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Four Named To Receive NFF Major Awards In 2003

Riska, Patey, Geiger and Clune will be honored by the Foundation at its Annual Awards Luncheon, December 9, 2003 in New York City.

May 8, 2003

MORRISTOWN, N.J. - Jon F. Hanson, Chairman of The National Football Foundation and College Hall of Fame, announced today the 2003 recipients of its prestigious Major Awards - Outstanding Contribution to Amateur Football Award, Outstanding Football Official Award and the John L. Toner Award.

RUDY RISKA
Outstanding Contribution To Amateur Football Award
Presented annually, the award recognizes individuals whose efforts and activities have made a significant impact on amateur football and contributed to the advancement and betterment of the game.

R.L. "BUDDY" PATEY
Outstanding Football Official Award
Given annually, this prestigious award honors an outstanding official who has demonstrated sportsmanship, integrity, character, and contribution to the sport of amateur football throughout his career.

ANDY GEIGER
JOHN CLUNE
(co-recipients)
John L. Toner Award
Presented annually, the Toner Award is given to a director of athletics who has demonstrated superior administrative abilities and shown outstanding dedication to college athletics and particularly college football.

The Outstanding Contribution to Amateur Football Award will go to, Rudy Riska, executive director of The Heisman Memorial Trophy Trust and The Heisman Memorial Trophy Foundation. This year's Outstanding Football Official is R.L. "Buddy" Patey, most notably of the Southeastern Conference.

For only the second time since the award's inception, the John L. Toner Award will be presented to two exceptional athletics directors, Andy Geiger currently of The Ohio State University and John Clune, a posthumous honoree, from the United States Air Force Academy.

"We are pleased to be awarding these deserving honorees with Major Awards," said Hanson. "Their commitment, dedication and dynamic leadership towards the betterment of amateur football represent the ideals of our mission and organization. I thank the Awards Committee, chaired by Robert E. Mulcahy, for selecting another fine group of honorees."

Each of these recipients will be honored at the Foundation's Annual Awards Luncheon at the Waldorf-Astoria Hotel in New York City on Tuesday, December 9, 2003. The event will also honor four of the nation's top high school scholar-athletes.

That evening, the 46th Annual Awards Dinner will highlight the college football season, honor special awardees, induct the 2003 College Football Hall of Fame Class, and award approximately 15 National Scholar-Athletes with over $300,000 in postgraduate scholarships.

HONOREE BIOGRAPHIES

RUDY RISKA
Executive Director of The Heisman Memorial Trophy Trust
and Heisman Memorial Trophy Foundation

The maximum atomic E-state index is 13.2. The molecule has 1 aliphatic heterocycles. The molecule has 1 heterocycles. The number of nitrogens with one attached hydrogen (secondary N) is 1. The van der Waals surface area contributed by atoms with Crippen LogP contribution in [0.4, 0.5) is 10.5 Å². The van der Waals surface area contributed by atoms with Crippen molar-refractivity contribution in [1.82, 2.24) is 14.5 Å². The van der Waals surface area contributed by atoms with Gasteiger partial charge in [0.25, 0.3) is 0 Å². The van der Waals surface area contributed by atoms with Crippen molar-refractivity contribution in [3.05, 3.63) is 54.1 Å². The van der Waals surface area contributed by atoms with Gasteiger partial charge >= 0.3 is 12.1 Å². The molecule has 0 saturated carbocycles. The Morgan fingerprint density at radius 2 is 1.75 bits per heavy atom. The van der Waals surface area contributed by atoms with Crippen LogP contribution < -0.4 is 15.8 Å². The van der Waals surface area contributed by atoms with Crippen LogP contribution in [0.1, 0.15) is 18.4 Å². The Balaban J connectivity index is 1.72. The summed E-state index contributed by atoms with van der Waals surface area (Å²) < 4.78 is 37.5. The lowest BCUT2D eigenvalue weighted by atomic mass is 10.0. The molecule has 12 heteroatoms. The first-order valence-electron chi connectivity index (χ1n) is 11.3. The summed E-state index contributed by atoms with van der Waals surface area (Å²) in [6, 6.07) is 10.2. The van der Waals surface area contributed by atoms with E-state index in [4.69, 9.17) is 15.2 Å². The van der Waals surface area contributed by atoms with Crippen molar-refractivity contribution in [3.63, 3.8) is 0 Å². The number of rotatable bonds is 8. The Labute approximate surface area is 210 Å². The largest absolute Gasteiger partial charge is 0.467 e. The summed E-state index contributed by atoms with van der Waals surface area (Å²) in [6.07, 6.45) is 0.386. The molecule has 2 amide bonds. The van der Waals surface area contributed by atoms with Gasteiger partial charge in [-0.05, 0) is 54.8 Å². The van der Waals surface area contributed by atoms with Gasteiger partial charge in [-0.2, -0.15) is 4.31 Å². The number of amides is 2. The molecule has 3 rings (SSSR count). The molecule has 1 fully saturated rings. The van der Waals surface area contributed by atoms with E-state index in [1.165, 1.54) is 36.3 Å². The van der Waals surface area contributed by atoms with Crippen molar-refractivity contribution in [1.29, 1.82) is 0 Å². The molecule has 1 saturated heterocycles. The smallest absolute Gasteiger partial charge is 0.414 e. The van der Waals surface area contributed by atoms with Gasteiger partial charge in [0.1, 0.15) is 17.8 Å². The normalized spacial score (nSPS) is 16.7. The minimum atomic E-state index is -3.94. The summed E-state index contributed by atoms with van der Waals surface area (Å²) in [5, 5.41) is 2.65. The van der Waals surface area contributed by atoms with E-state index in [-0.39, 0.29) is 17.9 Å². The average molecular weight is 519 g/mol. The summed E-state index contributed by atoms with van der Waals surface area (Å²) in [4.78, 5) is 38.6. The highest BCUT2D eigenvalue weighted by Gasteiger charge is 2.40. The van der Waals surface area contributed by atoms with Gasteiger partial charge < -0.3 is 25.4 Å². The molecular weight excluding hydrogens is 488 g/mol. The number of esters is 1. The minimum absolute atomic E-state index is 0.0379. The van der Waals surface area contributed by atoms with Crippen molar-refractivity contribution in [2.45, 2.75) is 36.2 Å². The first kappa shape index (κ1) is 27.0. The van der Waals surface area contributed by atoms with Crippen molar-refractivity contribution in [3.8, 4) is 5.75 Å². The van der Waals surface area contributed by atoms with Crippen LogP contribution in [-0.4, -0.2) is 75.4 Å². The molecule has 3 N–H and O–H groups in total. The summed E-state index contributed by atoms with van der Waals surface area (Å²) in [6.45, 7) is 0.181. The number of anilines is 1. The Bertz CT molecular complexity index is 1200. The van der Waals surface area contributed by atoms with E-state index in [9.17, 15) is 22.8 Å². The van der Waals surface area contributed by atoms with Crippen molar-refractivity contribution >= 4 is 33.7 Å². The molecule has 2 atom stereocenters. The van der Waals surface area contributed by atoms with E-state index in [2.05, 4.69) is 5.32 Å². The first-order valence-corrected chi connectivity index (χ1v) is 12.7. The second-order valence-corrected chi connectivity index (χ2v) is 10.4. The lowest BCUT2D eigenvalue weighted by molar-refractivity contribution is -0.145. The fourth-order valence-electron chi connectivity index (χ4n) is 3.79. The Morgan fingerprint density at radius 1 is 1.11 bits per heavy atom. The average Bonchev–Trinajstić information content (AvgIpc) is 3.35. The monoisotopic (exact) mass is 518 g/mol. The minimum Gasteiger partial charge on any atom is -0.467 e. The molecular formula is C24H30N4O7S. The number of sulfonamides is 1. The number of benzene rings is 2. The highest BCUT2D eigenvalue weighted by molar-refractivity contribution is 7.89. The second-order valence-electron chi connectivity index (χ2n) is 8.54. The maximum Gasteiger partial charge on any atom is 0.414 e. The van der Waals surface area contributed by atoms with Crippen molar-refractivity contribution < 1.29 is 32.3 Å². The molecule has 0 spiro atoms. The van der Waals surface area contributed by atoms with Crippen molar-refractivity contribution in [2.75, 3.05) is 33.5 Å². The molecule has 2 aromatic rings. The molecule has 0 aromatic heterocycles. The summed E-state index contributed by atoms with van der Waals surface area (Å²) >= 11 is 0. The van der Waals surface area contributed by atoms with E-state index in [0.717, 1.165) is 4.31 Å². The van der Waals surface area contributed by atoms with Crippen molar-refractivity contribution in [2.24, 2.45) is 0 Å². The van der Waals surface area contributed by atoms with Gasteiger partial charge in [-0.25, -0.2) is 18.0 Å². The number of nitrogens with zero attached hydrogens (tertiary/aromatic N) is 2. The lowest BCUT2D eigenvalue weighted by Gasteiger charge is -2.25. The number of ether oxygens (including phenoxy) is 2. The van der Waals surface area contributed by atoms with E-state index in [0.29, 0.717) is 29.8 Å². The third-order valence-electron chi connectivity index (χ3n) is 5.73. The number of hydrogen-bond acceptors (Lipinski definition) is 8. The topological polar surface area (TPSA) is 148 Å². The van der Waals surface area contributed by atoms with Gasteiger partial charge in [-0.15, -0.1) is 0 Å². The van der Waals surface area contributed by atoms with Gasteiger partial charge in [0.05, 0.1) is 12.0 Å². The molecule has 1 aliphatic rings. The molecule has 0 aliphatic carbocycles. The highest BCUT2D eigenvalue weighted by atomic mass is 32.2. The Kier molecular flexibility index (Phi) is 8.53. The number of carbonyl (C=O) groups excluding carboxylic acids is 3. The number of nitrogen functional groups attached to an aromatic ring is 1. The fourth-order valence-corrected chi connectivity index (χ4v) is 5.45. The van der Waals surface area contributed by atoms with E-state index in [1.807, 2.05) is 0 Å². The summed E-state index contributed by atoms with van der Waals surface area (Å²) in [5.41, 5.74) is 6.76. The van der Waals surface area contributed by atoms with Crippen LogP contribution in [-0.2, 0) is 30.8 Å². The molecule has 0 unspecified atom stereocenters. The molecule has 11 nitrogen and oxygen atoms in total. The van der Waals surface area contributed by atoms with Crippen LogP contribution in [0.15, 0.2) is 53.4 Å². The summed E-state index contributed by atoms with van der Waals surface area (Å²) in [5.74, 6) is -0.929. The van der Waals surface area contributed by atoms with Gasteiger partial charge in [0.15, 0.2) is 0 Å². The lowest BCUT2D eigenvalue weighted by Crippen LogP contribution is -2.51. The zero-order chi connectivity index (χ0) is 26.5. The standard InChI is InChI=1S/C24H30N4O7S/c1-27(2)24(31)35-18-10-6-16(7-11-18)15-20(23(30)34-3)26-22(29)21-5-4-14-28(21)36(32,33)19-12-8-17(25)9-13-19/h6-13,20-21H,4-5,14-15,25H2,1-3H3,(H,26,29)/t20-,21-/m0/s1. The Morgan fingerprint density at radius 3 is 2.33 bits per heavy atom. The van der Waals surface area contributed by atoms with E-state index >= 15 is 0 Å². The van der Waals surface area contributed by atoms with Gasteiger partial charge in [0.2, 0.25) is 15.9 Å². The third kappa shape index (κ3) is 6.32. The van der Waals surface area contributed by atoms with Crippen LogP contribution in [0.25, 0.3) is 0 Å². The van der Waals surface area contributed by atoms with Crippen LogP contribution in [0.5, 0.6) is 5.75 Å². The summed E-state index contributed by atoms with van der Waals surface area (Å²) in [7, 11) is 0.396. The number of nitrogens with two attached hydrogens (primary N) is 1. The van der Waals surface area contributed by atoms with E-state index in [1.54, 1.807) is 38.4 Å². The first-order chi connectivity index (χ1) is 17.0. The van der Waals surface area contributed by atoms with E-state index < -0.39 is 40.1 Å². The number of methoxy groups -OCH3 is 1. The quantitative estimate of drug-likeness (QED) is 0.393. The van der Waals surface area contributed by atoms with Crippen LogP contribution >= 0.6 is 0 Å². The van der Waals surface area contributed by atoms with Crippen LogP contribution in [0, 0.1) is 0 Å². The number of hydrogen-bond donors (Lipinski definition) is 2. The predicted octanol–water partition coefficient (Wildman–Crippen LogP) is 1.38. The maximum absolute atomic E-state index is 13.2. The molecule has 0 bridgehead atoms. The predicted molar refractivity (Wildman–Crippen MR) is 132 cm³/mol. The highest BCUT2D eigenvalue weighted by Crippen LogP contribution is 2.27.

Outstanding Contribution To Amateur Football Award
Presented annually, the award recognizes individuals whose efforts and activities have made a significant impact on amateur football and contributed to the advancement and betterment of the game.

Born across the street from The Downtown Athletic Club (DAC), of which he would become a lifetime employee, Rudy Riska has devoted his career to honoring the very best of college football.

An accomplished high school athlete, Riska was signed by the New York Yankees and played professional baseball for three seasons - the final with the Baltimore Orioles. Following his baseball career, he enlisted in the U.S. Army where he served for three years prior to joining the DAC in 1961.

For 30 years, Riska served as the director of athletics at the club while having the prestigious honor of being executive director of the National Association of Club Athletics Directors.

Now in his 43rd year with the DAC, he currently serves as executive director of both The Heisman Memorial Trophy Trust and The Heisman Memorial Trophy Foundation. First awarded in 1935 to Jay Berwanger of the University of Chicago, The Heisman Trophy is awarded annually to the "Outstanding College Football Player of the United States." As one of the most recognized trophies in the world of sport, with its unique pose and bronze finish, the Heisman has come to represent excellence and achievement on the football field.

Riska's work with the Heisman Foundation has helped raise more than $1 million over the past 12 years for various foundations and charitable organizations throughout the country. Currently, he is in the process of developing the Heisman After School Academy with the Boys Club of New York focusing on middle school children. Riska plans on establishing an After School Academy in each Heisman Trophy winner's hometown.

R.L. "BUDDY" PATEY
Ohio Valley Conference
Southeastern Conference

Outstanding Football Official Award
Given annually, this prestigious award honors an outstanding official who has demonstrated sportsmanship, integrity, character, and contribution to the sport of amateur football throughout his career.

Buddy Patey's career demonstrates a deep commitment and love for college football, and a high level of accomplishments that few have achieved.

After his football playing days at Union University, he began officiating, governing over 200 games including many traditional SEC rivalries such as seven consecutive Alabama-Auburn encounters. His resumè contains numerous "big" games and a number of bowl appearances which includes the Bluebonnet, Cotton, Peach, Gator, Liberty and Orange Bowls.

Patey earned his stripes officiating for 48 years, 20 as supervisor of officials for the Ohio Valley Conference.

Patey has been inducted into the Tennessee State High School Athletic, Jackson-Madison County Sports, and the Ohio Valley Conference Halls of Fame. He was the recipient of the Lawrenceburg Quarterback Club Officiating Award and the Jackson's Young Man of the Year Award. More recently, he was inducted into the State of Tennessee Sports Hall of Fame, in February of 1999.